Cycles of “Why” debates

Christ Community Church   -  

Job 4:1-7
Then Eliphaz the Temanite answered and said: “If one ventures a word with you, will you be impatient? Yet who can keep from speaking? Behold, you have instructed many, and you have strengthened the weak hands. Your words have upheld him who was stumbling, and you have made firm the feeble knees. But now it has come to you, and you are impatient; it touches you, and you are dismayed. Is not your fear of God your confidence, and the integrity of your ways your hope? Remember: who that was innocent ever perished? Or where were the upright cut off?”
Friends can be well meaning while at the same time strikingly wrong. Sincere, but off-target. This is exactly what Job must endure over the next 33 chapters of back-n-forth with those sitting with him in ashes.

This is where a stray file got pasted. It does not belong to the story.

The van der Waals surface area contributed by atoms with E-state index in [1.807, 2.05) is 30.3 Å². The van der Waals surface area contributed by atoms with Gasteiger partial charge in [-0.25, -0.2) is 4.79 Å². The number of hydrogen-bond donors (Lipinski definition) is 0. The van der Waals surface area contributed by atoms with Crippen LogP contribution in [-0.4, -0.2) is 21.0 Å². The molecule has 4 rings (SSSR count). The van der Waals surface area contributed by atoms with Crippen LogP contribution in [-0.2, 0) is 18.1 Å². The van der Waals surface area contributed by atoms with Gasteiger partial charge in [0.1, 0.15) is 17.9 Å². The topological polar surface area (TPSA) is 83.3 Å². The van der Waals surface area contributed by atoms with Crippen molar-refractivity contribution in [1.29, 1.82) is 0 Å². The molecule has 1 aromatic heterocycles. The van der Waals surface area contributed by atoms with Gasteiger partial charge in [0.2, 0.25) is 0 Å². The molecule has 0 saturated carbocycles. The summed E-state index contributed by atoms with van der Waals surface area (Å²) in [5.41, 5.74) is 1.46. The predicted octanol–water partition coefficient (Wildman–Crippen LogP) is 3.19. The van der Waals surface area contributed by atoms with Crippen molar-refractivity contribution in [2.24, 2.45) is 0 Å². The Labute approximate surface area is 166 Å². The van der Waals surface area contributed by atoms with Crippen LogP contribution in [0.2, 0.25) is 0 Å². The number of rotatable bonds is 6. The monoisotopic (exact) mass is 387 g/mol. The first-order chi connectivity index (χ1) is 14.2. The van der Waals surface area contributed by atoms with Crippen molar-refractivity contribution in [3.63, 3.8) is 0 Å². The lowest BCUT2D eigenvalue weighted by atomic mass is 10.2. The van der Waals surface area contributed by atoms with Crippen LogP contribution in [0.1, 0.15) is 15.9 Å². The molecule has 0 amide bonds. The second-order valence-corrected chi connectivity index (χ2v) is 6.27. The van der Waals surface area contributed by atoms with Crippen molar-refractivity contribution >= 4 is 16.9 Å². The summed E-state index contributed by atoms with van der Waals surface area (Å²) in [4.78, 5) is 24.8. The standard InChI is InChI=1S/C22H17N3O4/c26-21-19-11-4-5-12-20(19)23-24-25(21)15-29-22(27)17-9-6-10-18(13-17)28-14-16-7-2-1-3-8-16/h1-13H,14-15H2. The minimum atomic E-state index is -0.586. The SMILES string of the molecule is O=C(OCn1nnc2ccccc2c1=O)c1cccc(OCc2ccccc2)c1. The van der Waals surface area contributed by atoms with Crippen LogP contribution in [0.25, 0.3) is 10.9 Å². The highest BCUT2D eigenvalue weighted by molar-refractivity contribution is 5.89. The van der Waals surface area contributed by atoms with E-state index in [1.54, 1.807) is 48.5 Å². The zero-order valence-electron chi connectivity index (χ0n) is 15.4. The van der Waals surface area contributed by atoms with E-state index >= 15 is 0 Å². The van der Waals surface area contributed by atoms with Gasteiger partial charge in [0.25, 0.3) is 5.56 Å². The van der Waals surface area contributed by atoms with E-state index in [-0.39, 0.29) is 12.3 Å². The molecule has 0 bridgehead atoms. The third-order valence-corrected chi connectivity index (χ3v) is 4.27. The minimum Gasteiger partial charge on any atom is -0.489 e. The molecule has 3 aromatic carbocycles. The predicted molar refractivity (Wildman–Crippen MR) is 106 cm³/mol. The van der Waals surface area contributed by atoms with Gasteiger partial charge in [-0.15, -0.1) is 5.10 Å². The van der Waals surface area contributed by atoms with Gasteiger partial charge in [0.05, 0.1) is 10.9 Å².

To “comfort” Job, Eliphaz, Bildad, Zophar and eventually Elihu all expound from their personal storehouse of wisdom, attempting to give Job a clear “Why this happened to you” and “Here’s what you should do about it.” Speeches are offered by each man, and Job responds to each speech. It all unfolds in three cycles, then a fourth with Elihu.

Round 1
Chapters 4-14

Round 2
Chapters 15-21
Read thru. Carve out time!

Round 3
Chapters 22-2

The speeches are variations on one explanation: “Job, you’ve done something wrong. Your outlook is skewed. God doesn’t do this to the innocent!”, followed by Job’s insistence, “I hear you, but I am innocent!” Weary of the unrelenting accusations, Job admits, “I have heard many such things; miserable comforters are you all. Shall windy words have an end? Or what provokes you that you answer?” (Job 16:1-2).
Their persuasions cease, only to be followed by a fourth younger “friend,” an angry Elihu (Job 32-37), frustrated that Job keeps declaring his innocence. Determined to set things straight, he insists Job’s personal righteousness claims are baseless, and an affront to a God who rules the world righteously. Interestingly, though sure of his outlook, God himself rebukes his “darkening of counsel with words without knowledge” (38:2).